by Wentworth Kersey

  • Compact Disc (CD)

    The final chapter of the three EP set from no good horse thieves/bootgazing vaqueros Wentworth Kersey.

    EP O - released 2008
    EP (O) - released 2009
    EP ((O)) - released 2010

    Limited Pressing of mini-record sleeve style CD; beautifully designed on all natural materials exclusively by Technicolor Grayscale.
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    edition of 200  10 remaining

      $7 USD


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  • Full Digital Discography

    Get all 3 Wentworth Kersey releases available on Bandcamp and save 50%.

    Includes unlimited streaming via the free Bandcamp app, plus high-quality downloads of ((O)), (O), and O. , and , .

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This Colorado duo have always inhabited a rather improbable and lonely niche with their "bootgazer" aesthetic, but their third EP makes it sound like the most natural thing in the world. Due to superficial vocal similarities, I suspect that Joe Sampson and Jeffrey Wentworth Stephens are probably doomed to a lifetime of Wilco comparisons, yet the two groups are pursuing very divergent aesthetic ends: Wentworth Kersey have staked out their own spare, intimate, sublime, and sun-baked territory and betray no aspirations towards changing that any time soon. What has changed, however, is that they keep getting better and better at doing it. Their last EP was certainly pleasant, but it didn't have nearly the wealth of great, instantly memorable songs as they’ve managed to assemble here.

Wentworth Kersey have a rather unusual dynamic at their core. One half–Joe Sampson–is a talented singer/songwriter of the folk/alt-country variety. Jeffrey Wentworth Stevens, however, comes from an experimental/electronic music background. Rather than attempting to reach a doomed compromise between their respective sounds, it appears that Joe Sampson writes exactly what he wants, and then Stevens adds layers and textures until the songs reach a state of Kranky-fied pseudo-ambient beauty. Whatever their system, it seems to be working quite well.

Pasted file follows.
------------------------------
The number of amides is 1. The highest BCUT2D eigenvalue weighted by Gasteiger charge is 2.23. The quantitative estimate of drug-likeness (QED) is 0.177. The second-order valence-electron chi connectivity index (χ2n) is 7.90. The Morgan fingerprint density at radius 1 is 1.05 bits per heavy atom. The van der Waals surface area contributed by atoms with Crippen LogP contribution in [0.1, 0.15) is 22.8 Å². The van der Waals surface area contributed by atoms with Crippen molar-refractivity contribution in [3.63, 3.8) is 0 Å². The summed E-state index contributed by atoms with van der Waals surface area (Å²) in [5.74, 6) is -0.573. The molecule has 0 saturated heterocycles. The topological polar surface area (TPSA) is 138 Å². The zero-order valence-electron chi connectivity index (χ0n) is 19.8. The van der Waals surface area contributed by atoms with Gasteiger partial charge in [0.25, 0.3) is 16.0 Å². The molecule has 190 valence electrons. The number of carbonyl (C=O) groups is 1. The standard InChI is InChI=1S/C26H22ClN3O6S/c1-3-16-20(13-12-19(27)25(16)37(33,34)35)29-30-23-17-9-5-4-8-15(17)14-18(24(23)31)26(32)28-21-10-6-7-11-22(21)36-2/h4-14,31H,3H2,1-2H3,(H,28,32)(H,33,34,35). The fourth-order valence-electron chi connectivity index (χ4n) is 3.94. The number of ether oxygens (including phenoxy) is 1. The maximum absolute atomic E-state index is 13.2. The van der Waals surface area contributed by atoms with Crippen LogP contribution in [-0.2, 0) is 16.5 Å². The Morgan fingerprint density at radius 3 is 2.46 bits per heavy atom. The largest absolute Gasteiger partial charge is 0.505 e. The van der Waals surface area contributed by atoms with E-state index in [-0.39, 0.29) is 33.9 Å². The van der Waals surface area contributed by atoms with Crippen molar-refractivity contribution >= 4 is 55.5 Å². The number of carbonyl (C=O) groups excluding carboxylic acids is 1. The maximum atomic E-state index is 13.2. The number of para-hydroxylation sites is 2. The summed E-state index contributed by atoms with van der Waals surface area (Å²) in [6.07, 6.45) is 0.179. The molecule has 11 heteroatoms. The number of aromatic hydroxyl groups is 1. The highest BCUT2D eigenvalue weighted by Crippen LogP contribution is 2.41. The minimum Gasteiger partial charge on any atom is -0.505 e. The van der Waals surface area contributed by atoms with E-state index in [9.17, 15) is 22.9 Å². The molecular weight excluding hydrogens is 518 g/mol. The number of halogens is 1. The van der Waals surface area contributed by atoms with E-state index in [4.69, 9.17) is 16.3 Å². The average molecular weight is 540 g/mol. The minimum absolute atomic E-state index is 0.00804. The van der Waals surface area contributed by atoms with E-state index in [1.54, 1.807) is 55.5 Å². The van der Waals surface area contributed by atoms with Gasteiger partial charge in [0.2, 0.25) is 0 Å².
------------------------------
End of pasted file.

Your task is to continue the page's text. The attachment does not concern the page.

The duo originally described their collaborations as "sci-fi folk experiments," but they seem to have evolved to the point where that is no longer quite accurate. At the very least, there is almost nothing overtly "sci-fi" here, and the experimentation (while there) is pretty inconspicuous. Normally, that lack of weirdness and unpredictability would frustrate me, but this is an exceptional case: Stevens knows exactly what he is doing. Sampson's songs are completely solid on their own and most distractions would be both unwelcome and self-defeating. As such, the electronics mainly lurk in the periphery and provide color and atmosphere.

That said, Stevens' presence is not at all wasted: he merely serves to elevate good songs into great ones. Every piece seems like it has a warm, shimmering halo of synth bliss around it, which provides a very effective soft-focus counterbalance to Sampson's gritty heartbreak. Occasionally the synthesizers manage to steal the spotlight a bit, but it is usually due to their awesomeness rather than their volume, such as in the elegantly mournful "Since You Arrived." Jeffrey certainly manages to sneak in some sly spaciness from time to time too, like warped, backwards vocal snippets or Acid Mothers Temple-style whooshes and burbles, but he is refreshingly tactful about it. On rare occasions, he even manages to dazzle on both fronts simultaneously, as he does with the reversed Tejano samples in the chorus of "Walking."

Despite the obvious shoegazer influences and general tendency toward melancholy subject manner, Sampson is anything but mopey. In fact, he's a very charismatic, powerful, and articulate vocalist. He's a damn good songwriter too, as each of the eight pieces here is simple, direct, and memorably hooky. And short. There are, of course, a couple of songs that didn't make a big impression on me and I did not particularly like the opening "Broken Down Knees" (sung mostly in French, unexpectedly), but there are at least two or three songs here that I absolutely love. That is an uncommon occurrence, even among bands that I actively follow. Sampson's songs are very honest and human and when he goes for emotional resonance, he nails it (though not without a little musical help).

I like this a lot. People with less outré taste will probably like it even more than I do. It seems highly improbable that this band will be able to remain a secret if this EP gets heard.
Anthony D'Amico


released July 19, 2010


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